SelectOne Blog

New Employee Forms Needed to Properly Onboard a New Hire


Let’s be honest: nobody gets dressed for their first day at a new job and thinks “Gosh, I’m so excited to get in there and fill out all that paperwork!” Still, when the other option is being unprepared for your new employee and leaving them with a brochure while you dig around through your files for copies of everything you need, thinking about the necessary forms in advance is vital.

Here’s a rundown on the forms you’ll want for your new hire.

Federal Forms

The big two here are the W-4 and the I-9. The W-4 is to tell you how much of the employee’s paycheck to withhold for income taxes. The I-9 is used to verify the new employee’s right to work in the United States.

The New Hire Activation Guide - SelectOne

It’s on the employer to make sure the employee has the right documents to prove employment eligibility, so make sure that you let new employees know in advance what documents they’ll need to provide before they can begin working.

Money and Benefits

Direct Deposit allows employees to get paid without the hassle of going to the bank. Almost all business bookkeeping systems and payroll services offer direct deposit. If yours doesn’t … it’s probably time to make a switch.

If you offer benefits, your employees will need to enroll. This includes things like:

  • Health insurance
  • Vision, dental, and disability insurance
  • 401(k)
  • Health Savings Account
  • Any discounted services your business offers that are paid for with pre-tax money, including things like public transportation passes, wellness services, etc.

Whatever companies you have partnered with to provide benefits will have these forms available. Keep in mind that many of these will be handled online by the employee. In this case, you want to make sure that you have the links available and all the information necessary for employees to make smart decisions about benefits enrollment.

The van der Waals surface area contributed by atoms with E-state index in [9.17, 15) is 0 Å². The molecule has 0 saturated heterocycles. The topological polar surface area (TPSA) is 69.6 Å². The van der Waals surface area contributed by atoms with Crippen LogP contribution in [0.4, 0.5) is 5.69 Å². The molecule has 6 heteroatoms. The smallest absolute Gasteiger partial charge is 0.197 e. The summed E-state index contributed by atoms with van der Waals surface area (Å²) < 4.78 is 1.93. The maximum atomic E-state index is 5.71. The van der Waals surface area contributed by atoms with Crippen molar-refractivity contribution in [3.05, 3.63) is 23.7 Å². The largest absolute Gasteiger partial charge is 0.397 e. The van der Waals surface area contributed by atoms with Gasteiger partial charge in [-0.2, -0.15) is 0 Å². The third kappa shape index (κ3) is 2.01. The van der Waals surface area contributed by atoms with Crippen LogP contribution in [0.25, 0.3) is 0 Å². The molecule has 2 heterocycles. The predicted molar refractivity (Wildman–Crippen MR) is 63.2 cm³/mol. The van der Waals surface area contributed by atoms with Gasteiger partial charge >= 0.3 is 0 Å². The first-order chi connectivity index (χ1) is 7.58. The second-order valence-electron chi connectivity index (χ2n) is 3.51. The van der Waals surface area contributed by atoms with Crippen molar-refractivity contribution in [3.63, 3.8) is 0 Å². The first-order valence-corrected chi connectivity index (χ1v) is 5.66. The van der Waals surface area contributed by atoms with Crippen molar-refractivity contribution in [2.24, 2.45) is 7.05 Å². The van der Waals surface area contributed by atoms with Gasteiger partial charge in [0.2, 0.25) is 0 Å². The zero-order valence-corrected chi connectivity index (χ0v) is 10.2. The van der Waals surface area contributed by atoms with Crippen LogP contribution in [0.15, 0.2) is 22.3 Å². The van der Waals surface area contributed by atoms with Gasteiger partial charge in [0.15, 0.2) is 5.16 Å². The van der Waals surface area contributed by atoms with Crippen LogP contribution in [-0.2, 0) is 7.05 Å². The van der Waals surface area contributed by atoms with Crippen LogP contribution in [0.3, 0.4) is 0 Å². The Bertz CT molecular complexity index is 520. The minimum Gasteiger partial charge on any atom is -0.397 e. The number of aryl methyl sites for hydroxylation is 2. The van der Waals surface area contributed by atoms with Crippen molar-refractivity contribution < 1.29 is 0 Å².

Background Checks

If you’ve already hired someone for a job that requires a background check and you’re only asking them to fill out this form now, you’re doing things backwards. (Seriously, it’s an awful practice to ask someone to quit their job or turn down other offers only to turn around and make the offer contingent on a background check on their first day.)

If there’s the possibility that the employee might be invited to take on work requiring a check sometime in the future, though, it’s not unheard-of to just bundle that into the onboarding process.

Policies, procedures, and all that jazz.

You want your employees to be aware of how things are done, which is why you have onboarding. But the HR departments of the world also want proof that people were told how things are done. You may want forms acknowledging that new employees have:

  • Received a copy of the employee handbook
  • Been briefed on various rules, potential consequences, and grievance procedures
  • Been made aware of their rights as employees
  • Read/viewed/heard whatever else you feel is critical that all your employees know

Other potentially important forms.

  • Emergency contact forms
  • Allergies and dietary restrictions
  • Nondisclosure agreements
  • Media release forms
  • Demographic data forms for filling out the EEO-1 survey (if you have more than 100 employees)
  • Forms collecting personal information for the employee’s public bio.

Your needs may vary, depending on your location, your industry, and your culture.

If you want a form collecting favorite goodies to make life easier during future Secret Santa gift exchanges, go for it! Similarly, if your lawyer says you need a particular form not listed here to cover your backside, listen to them. Getting everything together can be a pain, but if you’ve done it once, it’s a simple matter to repeat the process, making future onboarding much smoother sailing. For more helpful hints for bringing new hires up to speed, download a copy of New Hire Activation - The Employer's Guide to Mastering the Introductory Period.

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